10. Clematis pitcheri is a somewhat member of Trans-Pecos flora and while not as spectacular as some things, is always beautiful. The specimens growing at the point of rocks road side on the Davis mountain loop finally seem to have succumbed to the mowers forever in spite of their battle to live, but they grow elsewhere at higher elevations out here. Drummond is quite beautiful, but before using it as an ornamental, take note that the seed heads are extremely flammable………..and out here you’ll often see where a long line of fence posts have burned from the plants catching fire in the fall or winter…….have even seen electric poles hanging from the wires because the bases burned that way.

    John M Carpenter

    August 8, 2012 at 2:58 PM

    • Thanks for all that information, John. I’m sorry to hear about the tribulations with mowers out there, but I can’t say it surprises me, given all my experiences along those lines.

      Your observation about the flammability of the seed heads of Clematis drummondii is new to me. It’s not strange, now that you mention it, but somehow I never would have thought about that. I’ve never seen the rows of burned fence posts or fallen electric poles that you described.

      Steve Schwartzman

      August 8, 2012 at 4:12 PM

  11. I was going to mention the beautiful saturated color and the shape, but I got headed off by comments about the plants catching fire. It sounds almost as though they self-immolate, or spontaneously combust. I tried to find more information online, but wasn’t successful. More details would be welcome, if you have them. Perhaps they resemble firecrackers in more ways than color!


    August 8, 2012 at 9:33 PM

    • With regard to flammability, I believe John was talking about the Clematis drummondii of the earlier posts, which I can imagine catching fire in its “beard” stage even though I’ve never seen any burning, or even any burned remains, in central Texas.

      Steve Schwartzman

      August 8, 2012 at 10:36 PM

  12. Extra cette fleur, et bien photographiée en plus !


    August 9, 2012 at 3:28 AM

  13. yes, it’s drummond that burns so easily……….I doubt that it spontaneously combusts but since it tends to get quite large out in the Trans-Pecos it burns over a lot of stuff when it catches. I would value the other two species as ornamentals though pitcheri at least seems difficult to germinate.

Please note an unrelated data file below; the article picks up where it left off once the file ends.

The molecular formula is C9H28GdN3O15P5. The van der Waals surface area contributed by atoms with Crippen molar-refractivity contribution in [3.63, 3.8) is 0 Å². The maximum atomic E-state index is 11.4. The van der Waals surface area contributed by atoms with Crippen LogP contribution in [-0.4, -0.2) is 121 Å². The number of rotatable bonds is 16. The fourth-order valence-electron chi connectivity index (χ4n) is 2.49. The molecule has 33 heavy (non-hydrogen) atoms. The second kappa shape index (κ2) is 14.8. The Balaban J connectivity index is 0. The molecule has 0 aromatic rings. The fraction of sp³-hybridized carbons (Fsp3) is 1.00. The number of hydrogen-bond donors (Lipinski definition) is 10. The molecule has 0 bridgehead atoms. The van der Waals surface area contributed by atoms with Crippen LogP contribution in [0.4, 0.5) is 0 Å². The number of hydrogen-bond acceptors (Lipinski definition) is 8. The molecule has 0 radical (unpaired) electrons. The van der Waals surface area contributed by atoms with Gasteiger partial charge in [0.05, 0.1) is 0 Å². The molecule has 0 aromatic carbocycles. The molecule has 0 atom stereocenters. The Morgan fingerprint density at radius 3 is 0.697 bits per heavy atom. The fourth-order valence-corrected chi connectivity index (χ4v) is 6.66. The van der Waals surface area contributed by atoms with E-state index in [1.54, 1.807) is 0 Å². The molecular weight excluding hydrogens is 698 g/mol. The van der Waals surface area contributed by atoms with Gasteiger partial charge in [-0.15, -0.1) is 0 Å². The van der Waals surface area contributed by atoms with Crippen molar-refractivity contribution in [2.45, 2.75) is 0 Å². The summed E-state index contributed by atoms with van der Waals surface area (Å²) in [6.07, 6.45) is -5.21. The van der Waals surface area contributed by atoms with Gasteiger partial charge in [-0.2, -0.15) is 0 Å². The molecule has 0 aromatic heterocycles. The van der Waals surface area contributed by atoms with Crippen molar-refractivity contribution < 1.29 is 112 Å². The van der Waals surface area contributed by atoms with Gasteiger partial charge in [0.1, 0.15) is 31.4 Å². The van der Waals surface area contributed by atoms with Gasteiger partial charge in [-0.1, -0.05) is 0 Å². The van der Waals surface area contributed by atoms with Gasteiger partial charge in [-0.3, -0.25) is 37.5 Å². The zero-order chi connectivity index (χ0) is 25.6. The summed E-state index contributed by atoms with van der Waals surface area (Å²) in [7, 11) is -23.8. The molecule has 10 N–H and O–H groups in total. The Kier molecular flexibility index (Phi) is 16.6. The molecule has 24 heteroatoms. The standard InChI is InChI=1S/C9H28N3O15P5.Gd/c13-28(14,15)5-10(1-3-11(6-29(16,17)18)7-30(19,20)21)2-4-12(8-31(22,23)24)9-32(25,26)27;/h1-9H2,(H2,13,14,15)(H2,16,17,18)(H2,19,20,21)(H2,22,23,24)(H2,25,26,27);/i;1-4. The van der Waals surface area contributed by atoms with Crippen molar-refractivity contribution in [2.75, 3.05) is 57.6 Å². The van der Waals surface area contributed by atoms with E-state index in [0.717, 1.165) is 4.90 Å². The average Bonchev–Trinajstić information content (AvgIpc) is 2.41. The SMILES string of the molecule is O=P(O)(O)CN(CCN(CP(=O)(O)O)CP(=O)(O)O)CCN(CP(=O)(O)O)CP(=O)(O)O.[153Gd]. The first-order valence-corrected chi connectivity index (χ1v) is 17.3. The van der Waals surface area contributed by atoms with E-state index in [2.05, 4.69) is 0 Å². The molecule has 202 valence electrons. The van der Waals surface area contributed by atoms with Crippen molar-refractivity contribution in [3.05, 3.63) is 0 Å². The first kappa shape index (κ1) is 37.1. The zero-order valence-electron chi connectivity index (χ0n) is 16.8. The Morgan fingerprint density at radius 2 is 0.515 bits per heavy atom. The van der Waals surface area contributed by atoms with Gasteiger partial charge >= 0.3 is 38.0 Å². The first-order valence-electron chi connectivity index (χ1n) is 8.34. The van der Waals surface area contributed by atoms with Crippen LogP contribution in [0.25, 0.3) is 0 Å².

John Mac Carpenter

    August 9, 2012 at 5:01 AM

    • I hope I’ll get to see one of those large displays of Clematis drummondii out in the Trans-Pecos someday, whether burned or intact.

      Steve Schwartzman

      August 9, 2012 at 7:58 AM

  14. This is a very beautiful flower. The colors here are blended perfectly together to make a gorgeous picture Steve!

    Michael Glover

    August 12, 2012 at 9:28 PM

    • Thanks as always, Michael. Having been born on the 4th of July, maybe I have a fondness for the red, white, and blue.

      Steve Schwartzman

      August 13, 2012 at 8:48 AM

  15. This is a beautiful flower. Really like the composition, too.

    Mufidah Kassalias

    August 15, 2012 at 6:33 AM

    • It’s not really a rare flower, but I don’t run across it that often, so I always take the opportunity to photograph it when I do. In this case the blue and white offered a background I don’t remember having in previous encounters with the species.

      Steve Schwartzman

      August 15, 2012 at 6:58 AM

  16. Gorgeous! I may have a ‘Clematis’ of some kind also, but I have to double check. You’re going to have a ball this spring, I can just see it.

    • The only three Clematis species I know are the ones that are native here, but I’ve learned that there are many other species around the world, plus lots of cultivars. If there’s one that’s native in Puerto Rico, perhaps you can find and photograph it.

      Steve Schwartzman

      February 8, 2014 at 10:00 PM